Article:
Supporting are children's faith as we return back to school

More than the ABC's

As our children return to school across the land an increasing need is for families to make sure that our children's faith is nourished at the same, if not a greater level, as the academic growth of our children. We want our children to be educated. We want the good reports from teachers on behavior and we want to make sure that they do well in completing their homework and pass the tests. Unfortunately, one thing tends to be left behind, our children's faith development.

I don't believe that this is necessarily done intentionally by Christian parents. There are a lot of things that are taking up our time and the time of our children. School activities and life are busy. We want our kids involved in extracurricular activities to ensure healthy socialization and help them as they seek future opportunities. Most parents have been trained to think that going to church and being involved is enough, but with the continued move of our culture to being less and less tolerant of Christian teaching and faith.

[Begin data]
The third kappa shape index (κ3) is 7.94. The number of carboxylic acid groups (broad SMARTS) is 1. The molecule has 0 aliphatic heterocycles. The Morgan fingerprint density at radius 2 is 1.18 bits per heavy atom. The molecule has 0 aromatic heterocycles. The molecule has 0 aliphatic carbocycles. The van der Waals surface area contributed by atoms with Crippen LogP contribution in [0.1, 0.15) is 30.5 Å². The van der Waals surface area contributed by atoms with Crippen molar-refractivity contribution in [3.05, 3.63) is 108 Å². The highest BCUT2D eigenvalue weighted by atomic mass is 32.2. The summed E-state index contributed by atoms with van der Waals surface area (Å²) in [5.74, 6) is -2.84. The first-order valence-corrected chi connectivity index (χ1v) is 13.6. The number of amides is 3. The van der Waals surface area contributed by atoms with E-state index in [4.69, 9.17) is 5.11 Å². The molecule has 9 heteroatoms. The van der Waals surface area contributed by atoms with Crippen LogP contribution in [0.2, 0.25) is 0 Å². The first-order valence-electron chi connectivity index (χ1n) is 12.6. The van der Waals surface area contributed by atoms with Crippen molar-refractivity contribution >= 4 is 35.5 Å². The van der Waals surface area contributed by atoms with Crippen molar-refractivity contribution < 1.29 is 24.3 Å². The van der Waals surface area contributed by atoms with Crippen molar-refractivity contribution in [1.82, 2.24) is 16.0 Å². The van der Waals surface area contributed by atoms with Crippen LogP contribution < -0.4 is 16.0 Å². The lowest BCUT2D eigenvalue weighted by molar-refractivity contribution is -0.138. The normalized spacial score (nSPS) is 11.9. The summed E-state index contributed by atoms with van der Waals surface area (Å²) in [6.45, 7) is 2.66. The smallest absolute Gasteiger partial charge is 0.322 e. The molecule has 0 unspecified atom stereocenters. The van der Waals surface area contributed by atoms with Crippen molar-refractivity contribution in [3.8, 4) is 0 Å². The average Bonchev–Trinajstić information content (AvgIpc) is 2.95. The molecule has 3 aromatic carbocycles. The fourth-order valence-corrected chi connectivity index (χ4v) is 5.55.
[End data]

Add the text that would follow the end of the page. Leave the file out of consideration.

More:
I would posit like an acquaintance of mine, Richard Melheim, that one of the things that was initially created with the hope that it would help the Church, but has actually harmed her - Sunday School, namely Children's Sunday School. One need only look to the history of its formation to see how a once really good idea went further than ever intended and became more far reaching. Sunday School was initially developed to done with orphans in orphanages. Since, these children had no parent to raise them in the faith, the need to educate a child in the faith needed to be taken up by representatives of the Church. In the Twentieth Century, Sunday School became a staple in every congregation and, over time, parents began to utilize that tool as the primary source of Christian education for the home. Personally, I see positives of Sunday School and would not seek to remove it, but each congregation should seek to develop a method in which the children are given a ground work and the parents are equipped with the tools to continue developing their children in the faith throughout the week. The ultimate goal is to build up families in the faith, which is so important and, in doing so, will build resilient families that is equipped to weather the storms and struggles that all families face.